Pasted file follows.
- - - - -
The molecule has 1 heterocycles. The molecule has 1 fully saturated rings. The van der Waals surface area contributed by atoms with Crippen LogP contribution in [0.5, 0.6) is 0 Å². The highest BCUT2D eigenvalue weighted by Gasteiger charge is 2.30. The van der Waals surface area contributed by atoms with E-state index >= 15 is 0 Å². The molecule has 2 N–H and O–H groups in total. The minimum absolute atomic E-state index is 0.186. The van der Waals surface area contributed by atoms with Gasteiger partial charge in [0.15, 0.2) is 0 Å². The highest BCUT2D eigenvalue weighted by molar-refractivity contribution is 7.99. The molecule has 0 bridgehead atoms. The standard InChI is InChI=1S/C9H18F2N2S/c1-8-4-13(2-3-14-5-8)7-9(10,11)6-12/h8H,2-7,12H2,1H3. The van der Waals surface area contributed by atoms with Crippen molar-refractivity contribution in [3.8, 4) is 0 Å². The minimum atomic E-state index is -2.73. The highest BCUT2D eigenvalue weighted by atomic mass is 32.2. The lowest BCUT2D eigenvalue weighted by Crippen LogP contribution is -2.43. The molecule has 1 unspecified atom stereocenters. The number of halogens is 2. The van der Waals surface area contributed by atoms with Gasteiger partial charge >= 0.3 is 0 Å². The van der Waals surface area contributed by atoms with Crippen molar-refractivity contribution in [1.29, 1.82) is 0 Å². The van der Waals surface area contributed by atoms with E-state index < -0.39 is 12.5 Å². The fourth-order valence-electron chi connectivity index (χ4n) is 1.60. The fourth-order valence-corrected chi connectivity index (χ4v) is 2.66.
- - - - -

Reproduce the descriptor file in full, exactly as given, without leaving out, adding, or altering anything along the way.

The molecule has 1 heterocycles. The molecule has 1 fully saturated rings. The van der Waals surface area contributed by atoms with Crippen LogP contribution in [0.5, 0.6) is 0 Å². The highest BCUT2D eigenvalue weighted by Gasteiger charge is 2.30. The van der Waals surface area contributed by atoms with E-state index >= 15 is 0 Å². The molecule has 2 N–H and O–H groups in total. The minimum absolute atomic E-state index is 0.186. The van der Waals surface area contributed by atoms with Gasteiger partial charge in [0.15, 0.2) is 0 Å². The highest BCUT2D eigenvalue weighted by molar-refractivity contribution is 7.99. The molecule has 0 bridgehead atoms. The standard InChI is InChI=1S/C9H18F2N2S/c1-8-4-13(2-3-14-5-8)7-9(10,11)6-12/h8H,2-7,12H2,1H3. The van der Waals surface area contributed by atoms with Crippen molar-refractivity contribution in [3.8, 4) is 0 Å². The minimum atomic E-state index is -2.73. The highest BCUT2D eigenvalue weighted by atomic mass is 32.2. The lowest BCUT2D eigenvalue weighted by Crippen LogP contribution is -2.43. The molecule has 1 unspecified atom stereocenters. The number of halogens is 2. The van der Waals surface area contributed by atoms with Gasteiger partial charge >= 0.3 is 0 Å². The van der Waals surface area contributed by atoms with Crippen molar-refractivity contribution in [1.29, 1.82) is 0 Å². The van der Waals surface area contributed by atoms with E-state index < -0.39 is 12.5 Å². The fourth-order valence-electron chi connectivity index (χ4n) is 1.60. The fourth-order valence-corrected chi connectivity index (χ4v) is 2.66.